Video surveillance may be conducted for investigative reasons for criminal matters. Because it has been found that video surveillance is covered under the Fourth Amendment to the United States Constitution, an individual has an expectation of privacy that may not be violated.
In federal cases and in most state jurisdictions a search warrant requesting permission to conduct video surveillance requires more than a showing that probable cause exists. The party requesting the search warrant must:
State and Federal Jurisdictions
Different jurisdictions have different requirements with respect to the types of video surveillance permitted and the duration. Some jurisdictions only require that the requesting party show probable cause and one of the other requirements listed above. However, other jurisdictions require extensive information prior to issuing a video surveillance warrant. The reason why some jurisdictions may require more proof before issuing a video surveillance warrant is because the Fourth Amendment of the individual under surveillance is involved.
The United States Department of Justice requires that the investigative agency seeking to conduct video surveillance on a suspect obtain approval from a Department official prior to commencing such surveillance.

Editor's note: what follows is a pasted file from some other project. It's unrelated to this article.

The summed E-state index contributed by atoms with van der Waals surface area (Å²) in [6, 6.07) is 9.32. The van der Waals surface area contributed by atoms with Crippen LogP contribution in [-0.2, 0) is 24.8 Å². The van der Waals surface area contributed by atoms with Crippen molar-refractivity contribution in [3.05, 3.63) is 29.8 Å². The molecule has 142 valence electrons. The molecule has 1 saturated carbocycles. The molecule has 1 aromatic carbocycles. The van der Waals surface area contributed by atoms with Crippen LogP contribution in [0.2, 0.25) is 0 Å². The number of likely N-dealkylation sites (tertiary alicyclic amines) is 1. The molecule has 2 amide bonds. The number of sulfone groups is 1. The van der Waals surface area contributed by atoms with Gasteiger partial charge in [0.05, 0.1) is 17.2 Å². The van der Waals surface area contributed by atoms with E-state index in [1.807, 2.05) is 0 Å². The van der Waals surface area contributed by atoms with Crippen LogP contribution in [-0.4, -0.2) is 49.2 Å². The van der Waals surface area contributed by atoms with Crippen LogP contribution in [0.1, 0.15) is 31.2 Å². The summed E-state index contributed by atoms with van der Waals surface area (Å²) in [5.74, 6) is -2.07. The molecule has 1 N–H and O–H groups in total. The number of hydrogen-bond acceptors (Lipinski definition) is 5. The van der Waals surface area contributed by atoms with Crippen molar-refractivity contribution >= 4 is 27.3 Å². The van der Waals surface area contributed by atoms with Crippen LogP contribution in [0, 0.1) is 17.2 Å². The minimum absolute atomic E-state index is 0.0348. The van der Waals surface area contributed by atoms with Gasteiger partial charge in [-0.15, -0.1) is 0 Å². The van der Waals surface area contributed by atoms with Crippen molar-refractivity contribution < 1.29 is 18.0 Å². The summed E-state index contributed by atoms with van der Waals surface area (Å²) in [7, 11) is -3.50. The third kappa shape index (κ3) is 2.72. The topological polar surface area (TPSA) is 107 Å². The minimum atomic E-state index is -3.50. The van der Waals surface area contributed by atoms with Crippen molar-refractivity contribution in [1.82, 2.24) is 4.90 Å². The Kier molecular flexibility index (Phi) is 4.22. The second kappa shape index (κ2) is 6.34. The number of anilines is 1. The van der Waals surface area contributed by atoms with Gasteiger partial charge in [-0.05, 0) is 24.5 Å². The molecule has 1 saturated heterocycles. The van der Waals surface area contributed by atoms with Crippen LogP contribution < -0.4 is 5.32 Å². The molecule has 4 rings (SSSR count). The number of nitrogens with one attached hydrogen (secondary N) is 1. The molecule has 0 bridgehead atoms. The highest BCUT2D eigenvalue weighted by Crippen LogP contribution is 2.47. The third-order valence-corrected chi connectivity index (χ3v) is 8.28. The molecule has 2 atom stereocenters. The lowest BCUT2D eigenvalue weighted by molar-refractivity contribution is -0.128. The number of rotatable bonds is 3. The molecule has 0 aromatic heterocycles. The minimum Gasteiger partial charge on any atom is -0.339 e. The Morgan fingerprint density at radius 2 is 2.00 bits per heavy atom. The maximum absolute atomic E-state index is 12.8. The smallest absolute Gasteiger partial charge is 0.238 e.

Video Surveillance and the Foreign Intelligence Surveillance Act
Video surveillance warrants are now permitted under the Foreign Intelligence Surveillance Act. The Federal Bureau of Investigation has requested 85% more surveillance warrants from the time that the Act was passed. However, it is very difficult for the Department of Justice to process all of the requests for video surveillance or other types of permissible surveillance in a timely manner. Unfortunately due to the delays in obtaining a warrant from the Department of Justice surveillance opportunities may be lost or severely hindered.
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